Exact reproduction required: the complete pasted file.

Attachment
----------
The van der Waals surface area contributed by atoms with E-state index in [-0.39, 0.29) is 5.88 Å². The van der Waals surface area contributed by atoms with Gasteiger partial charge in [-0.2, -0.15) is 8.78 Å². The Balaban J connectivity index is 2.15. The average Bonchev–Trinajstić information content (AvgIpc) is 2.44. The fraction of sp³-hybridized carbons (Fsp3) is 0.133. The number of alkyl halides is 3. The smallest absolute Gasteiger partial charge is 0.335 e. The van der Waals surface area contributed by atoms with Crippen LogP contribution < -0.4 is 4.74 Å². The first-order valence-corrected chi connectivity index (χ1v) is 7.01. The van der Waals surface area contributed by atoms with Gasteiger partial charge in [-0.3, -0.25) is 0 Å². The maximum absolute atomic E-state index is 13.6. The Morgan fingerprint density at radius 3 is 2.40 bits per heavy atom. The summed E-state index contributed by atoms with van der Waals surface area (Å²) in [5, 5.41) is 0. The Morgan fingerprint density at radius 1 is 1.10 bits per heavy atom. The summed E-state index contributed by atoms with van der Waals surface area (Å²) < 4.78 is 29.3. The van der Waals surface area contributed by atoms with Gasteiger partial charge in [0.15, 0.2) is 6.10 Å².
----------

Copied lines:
The van der Waals surface area contributed by atoms with E-state index in [-0.39, 0.29) is 5.88 Å². The van der Waals surface area contributed by atoms with Gasteiger partial charge in [-0.2, -0.15) is 8.78 Å². The Balaban J connectivity index is 2.15. The average Bonchev–Trinajstić information content (AvgIpc) is 2.44. The fraction of sp³-hybridized carbons (Fsp3) is 0.133. The number of alkyl halides is 3. The smallest absolute Gasteiger partial charge is 0.335 e. The van der Waals surface area contributed by atoms with Crippen LogP contribution < -0.4 is 4.74 Å². The first-order valence-corrected chi connectivity index (χ1v) is 7.01. The van der Waals surface area contributed by atoms with Gasteiger partial charge in [-0.3, -0.25) is 0 Å². The maximum absolute atomic E-state index is 13.6. The Morgan fingerprint density at radius 3 is 2.40 bits per heavy atom. The summed E-state index contributed by atoms with van der Waals surface area (Å²) in [5, 5.41) is 0. The Morgan fingerprint density at radius 1 is 1.10 bits per heavy atom. The summed E-state index contributed by atoms with van der Waals surface area (Å²) < 4.78 is 29.3. The van der Waals surface area contributed by atoms with Gasteiger partial charge in [0.15, 0.2) is 6.10 Å².